Amendments discussed on the 17th day of debate on the Bill included proposals for means-testing before sanctions to recover overpayments can be imposed on claimants; a new clause on the provision and sharing of information between the Secretary of State and the Director of Public Prosecutions; measures to eradicate child poverty, including support and maintenance for children whose parents live apart.
Members of the Lords continued to discuss potential limits to the welfare benefits claimed by certain groups of people, along with changes to child benefits and the impact that such changes could have on families on Wednesday 23 November.
Proposals for changes to the clauses that set out the ‘benefits cap’ – a maximum limit on the amount of welfare benefits that can be claimed – were among the amendments that were debated on Monday 21 November.
Debate covered clauses 84-86 and 90-93 and schedules 9 and 10.
Two amendments to clause 93, which sets a ‘benefits cap’ limiting the amount of welfare benefits that can be claimed based on the average household income were discussed. The Bishop of Ripon and Leeds moved both amendments.
Amendment 99ZA sought to base the benefits cap on the income of couples and families with children. Moving the amendment, the Bishop of Ripon and Leeds explained: The clause currently has no reference at all to children. The distinction that it makes is between single people and couples, yet children are most deeply affected by any restriction of benefits. My amendments are an attempt to find ways in which families with children can be helped to care for them where there is unemployment or circumstances which make the parents dependent on benefits.’ The amendments did not ‘challenge the basis of the benefits cap,’ but acknowledged ‘the cost of bringing up children, which is at the heart of the need for family income,’ he said.
Members of the Lords who took part in the debate on the amendment included: Baroness Tyler of Enfield, chief executive of the relationships organisation Relate; Lord Best, President of the Local Government Association and a former director of the Joseph Rowntree Foundation and Joseph Rowntree Housing Trust; Baroness Hollis of Heigham, Parliamentary Under-Secretary of State at the Department for Work and Pensions (1997- 2005); Lord McKenzie of Luton, Parliamentary Under Secretary of State at the Department for Work and Pensions (2007-09); and Lord German, Deputy First Minister for Wales (2003-04).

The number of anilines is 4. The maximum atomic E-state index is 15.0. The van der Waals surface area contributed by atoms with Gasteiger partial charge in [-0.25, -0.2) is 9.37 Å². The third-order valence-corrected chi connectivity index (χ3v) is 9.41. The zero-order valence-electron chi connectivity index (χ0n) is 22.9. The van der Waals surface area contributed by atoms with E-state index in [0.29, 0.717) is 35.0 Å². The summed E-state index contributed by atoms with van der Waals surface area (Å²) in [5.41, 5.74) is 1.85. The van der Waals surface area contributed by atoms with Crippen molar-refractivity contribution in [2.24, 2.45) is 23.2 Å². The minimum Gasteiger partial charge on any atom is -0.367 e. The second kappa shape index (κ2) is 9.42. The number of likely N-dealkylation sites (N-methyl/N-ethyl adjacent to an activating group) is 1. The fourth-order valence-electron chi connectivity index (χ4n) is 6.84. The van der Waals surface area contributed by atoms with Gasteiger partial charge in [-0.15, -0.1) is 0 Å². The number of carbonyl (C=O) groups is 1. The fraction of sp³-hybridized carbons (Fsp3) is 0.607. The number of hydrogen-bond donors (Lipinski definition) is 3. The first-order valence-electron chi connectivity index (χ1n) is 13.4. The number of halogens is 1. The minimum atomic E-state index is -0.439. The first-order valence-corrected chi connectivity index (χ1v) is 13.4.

The amendment was withdrawn. The House of Lords does not vote on amendments to a Bill during Grand Committee – unlike committee stage in the chamber. Amendments to Bills in Grand Committee are agreed to or rejected without voting, and usually concern issues which the House unanimously agrees with. The Bishop of Ripon and Leeds said: ‘I do not detect any likelihood that the amendment will be accepted unanimously by this Committee but it is with considerable reluctance that I withdraw it.’
Amendment 99ZB sought to exclude child benefit payments from the calculation of welfare benefits income in determining the cap. The Bishop of Ripon and Leeds explained: ‘The argument for this is really quite straightforward: child benefit is a non-means-tested benefit paid to all families, working or non-working. It is not at all an employment benefit and has no effect on whether a person would be better off in work than out of work.’
A number of Members of the Lords who spoke in support of the amendment raised related issues:
Grand Committee will continue on Wednesday 23 November with further debate on this amendment.
About the Bill
The Welfare Reform Bill makes provision for a wide range of reforms to simplify the welfare system, including the introduction of a new, single, streamlined benefit – which will be known as 'universal credit' – to replace benefits for people of working age, including jobseeker’s allowance, income support, housing benefit, child tax credit and working tax credit. The Bill also provides for the introduction of a new benefit – the 'personal independence payment' – to replace the existing disability living allowance.
The Bill follows the November 2010 White Paper, 'Universal Credit: welfare that works', which sets out the Coalition Government’s proposals for reforming welfare to improve work incentives, simplify the benefits system and tackle administrative complexity.
More than 50 Members of the Lords took part in the second reading debate on the Bill on 13 September, including Members with firsthand experience of the benefits system. A petition on housing was presented before the debate.
A report of the Delegated Powers and Regulatory Reform Committee, published in July, recommends a greater level of parliamentary scrutiny of some of the powers granted to the Secretary of State under the Bill. These include:
- powers to determine entitlement to and the award of universal credit
- the imposition of obligations on claimants and their ability to comply with a work availability requirement and hardship payments
- powers to determine the appropriate maximum housing benefit
- the mechanisms for setting a ‘benefit cap’.
The report recommends that the powers it draws attention to should be subject to affirmative procedures – a vote of approval – to come into effect.
Detailed line by line examination of the separate parts (clauses and schedules) of the Bill takes place during committee stage.
The Grand Committee on the Welfare Reform Bill is taking place in Committee Room 4A. Members of the public can attend House of Lords debates.